The United Arab Emirates (UAE) government has appointed Sultan Al-Jaber to be the president of the Cop28 climate talks in November.
Al Jaber heads the state-owned Abu Dhabi National Oil Company (Adnoc), the twelfth largest oil company in the world, and the emirates’ much smaller renewable energy firm Masdar.
He has been a key figure in national climate and energy policy for over a decade. While Al Jaber has promoted renewable energy, in November 2021 he called for increased global investment in oil and gas.
“The oil and gas industry will have to invest over $600bn every year until 2030 just to keep up with the expected demand,” he told an Abu Dhabi oil conference.
“Renewable energy is the fastest growing segment of the energy mix but oil and gas is still the biggest and will be for decades to come. The future is clean but it is not here yet. We must make progress with pragmatism,” he said.
The International Energy Agency (IEA) said in 2021 that, if the world is to limit global warming to 1.5C then there should be no investment in new fossil fuels. They calculated that the supply of oil should drop by three-quarters between 2020 and 2050.
In October 2022, the IEA projected that even under existing policies, global fossil fuel demand would peak and decline steadily from the mid‐2020s.
Reaction to Al Jaber’s appointment was mixed. The head of the Climate Action Network campaign group, Tasneem Essop, said it was a conflict of interest to lead climate talks at the same time as heading an oil company.
She said: “If he does not step down as CEO, it will be tantamount to a full scale capture of the UN climate talks by a petrostate national oil company and its associated fossil fuel lobbyists. Cop26 in Glasgow had 500 fossil fuel lobbyists in attendance, the Cop  in Egypt saw a 25% increase in their presence, Cop28 now seems to be open season for vested interests who will no doubt use the climate talks to continue to undermine any progress on climate action. As civil society we demand that Al Jaber does the right thing and either stand aside or step down.”
The last hours of Cop27 were marked by fierce debate, in closed meetings, on whether governments should agree to “phase out fossil fuels”. Oil and gas producing states like Saudi Arabia opposed this language, but the argument is not going away.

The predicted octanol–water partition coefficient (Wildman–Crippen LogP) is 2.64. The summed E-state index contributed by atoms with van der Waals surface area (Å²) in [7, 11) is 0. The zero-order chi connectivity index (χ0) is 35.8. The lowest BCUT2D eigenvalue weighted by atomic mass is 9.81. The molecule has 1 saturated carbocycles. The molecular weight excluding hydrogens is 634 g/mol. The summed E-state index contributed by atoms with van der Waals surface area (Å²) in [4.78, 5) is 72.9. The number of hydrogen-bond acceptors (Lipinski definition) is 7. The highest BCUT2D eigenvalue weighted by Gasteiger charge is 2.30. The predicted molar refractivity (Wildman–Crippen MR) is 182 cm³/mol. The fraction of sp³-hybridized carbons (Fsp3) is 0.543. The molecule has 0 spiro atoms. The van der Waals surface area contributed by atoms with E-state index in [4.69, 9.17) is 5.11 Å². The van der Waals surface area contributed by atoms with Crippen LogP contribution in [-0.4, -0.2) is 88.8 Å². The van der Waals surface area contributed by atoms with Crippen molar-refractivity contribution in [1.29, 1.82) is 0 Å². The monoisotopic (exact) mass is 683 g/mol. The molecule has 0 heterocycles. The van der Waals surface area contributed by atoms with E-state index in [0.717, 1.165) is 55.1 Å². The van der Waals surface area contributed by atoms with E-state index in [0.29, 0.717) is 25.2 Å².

Yvo De Boer, who led the UN’s climate body between 2006 and 2010, said that Al Jaber had been “instrumental” in bringing the International Renewable Energy Agency to the UAE and adopting “a sound green growth strategy” with renewable investments domestically and abroad.
“This equips him with the understanding, experience and responsibility to make Cop28 ambitious, innovative and future focussed,” De Boer said.
In 2010, the US ambassador to UAE Richard Olson described him as part of the “progressive group” on climate in the UAE government.
Al Jaber will be the 23rd man to lead the Cop climate talks. Five women have had the presidency role.
The UAE’s female environment minister Mariam Al Mheiri was overlooked.
Similarly, Egypt promoted the male foreign minister Sameh Shoukry over female environment minister and climate scientist Yasmine Fouad.
The UK sacked female clean growth minister Claire Perry O’Neill, who lobbied to host Cop26, before the conference and put male energy minister Alok Sharma in charge.
After two tenures as the Special Envoy for Climate Change, HE Dr. Sultan Al Jaber will serve as the COP28 President-Designate.
➡️ HE Razan Al Mubarak, UN Climate Change High Level Champion
— Office Of The UAE Special Envoy For Climate Change (@uaeclimateenvoy) January 12, 2023
Two women have been appointed to supporting roles. Razan Al Mubarak, one of the UAE’s leading nature conservationists, has been made “high level champion” and tasked with increasing the climate ambition of businesses and non-state actors.
Shamma Al Mazrui, aged 29, will be youth climate champion.